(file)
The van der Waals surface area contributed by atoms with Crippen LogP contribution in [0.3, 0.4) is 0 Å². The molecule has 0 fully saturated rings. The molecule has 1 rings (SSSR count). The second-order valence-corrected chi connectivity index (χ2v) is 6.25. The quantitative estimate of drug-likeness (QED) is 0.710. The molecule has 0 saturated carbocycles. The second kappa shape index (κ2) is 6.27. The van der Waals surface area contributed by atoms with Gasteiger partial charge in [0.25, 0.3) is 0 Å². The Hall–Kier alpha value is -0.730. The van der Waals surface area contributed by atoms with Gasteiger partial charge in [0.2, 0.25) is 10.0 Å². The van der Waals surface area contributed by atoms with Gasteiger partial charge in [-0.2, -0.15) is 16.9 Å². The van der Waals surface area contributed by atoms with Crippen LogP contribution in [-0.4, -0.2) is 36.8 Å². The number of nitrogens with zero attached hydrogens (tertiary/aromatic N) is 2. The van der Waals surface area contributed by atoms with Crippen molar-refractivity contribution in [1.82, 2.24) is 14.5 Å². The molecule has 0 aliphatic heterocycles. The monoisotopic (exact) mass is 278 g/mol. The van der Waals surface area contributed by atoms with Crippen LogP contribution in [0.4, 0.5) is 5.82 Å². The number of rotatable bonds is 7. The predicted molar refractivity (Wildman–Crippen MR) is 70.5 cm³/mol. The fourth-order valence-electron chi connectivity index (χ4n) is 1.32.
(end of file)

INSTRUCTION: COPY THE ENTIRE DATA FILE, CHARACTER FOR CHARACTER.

The van der Waals surface area contributed by atoms with Crippen LogP contribution in [0.3, 0.4) is 0 Å². The molecule has 0 fully saturated rings. The molecule has 1 rings (SSSR count). The second-order valence-corrected chi connectivity index (χ2v) is 6.25. The quantitative estimate of drug-likeness (QED) is 0.710. The molecule has 0 saturated carbocycles. The second kappa shape index (κ2) is 6.27. The van der Waals surface area contributed by atoms with Gasteiger partial charge in [0.25, 0.3) is 0 Å². The Hall–Kier alpha value is -0.730. The van der Waals surface area contributed by atoms with Gasteiger partial charge in [0.2, 0.25) is 10.0 Å². The van der Waals surface area contributed by atoms with Gasteiger partial charge in [-0.2, -0.15) is 16.9 Å². The van der Waals surface area contributed by atoms with Crippen LogP contribution in [-0.4, -0.2) is 36.8 Å². The number of nitrogens with zero attached hydrogens (tertiary/aromatic N) is 2. The van der Waals surface area contributed by atoms with Crippen molar-refractivity contribution in [1.82, 2.24) is 14.5 Å². The molecule has 0 aliphatic heterocycles. The monoisotopic (exact) mass is 278 g/mol. The van der Waals surface area contributed by atoms with Crippen LogP contribution in [0.4, 0.5) is 5.82 Å². The number of rotatable bonds is 7. The predicted molar refractivity (Wildman–Crippen MR) is 70.5 cm³/mol. The fourth-order valence-electron chi connectivity index (χ4n) is 1.32.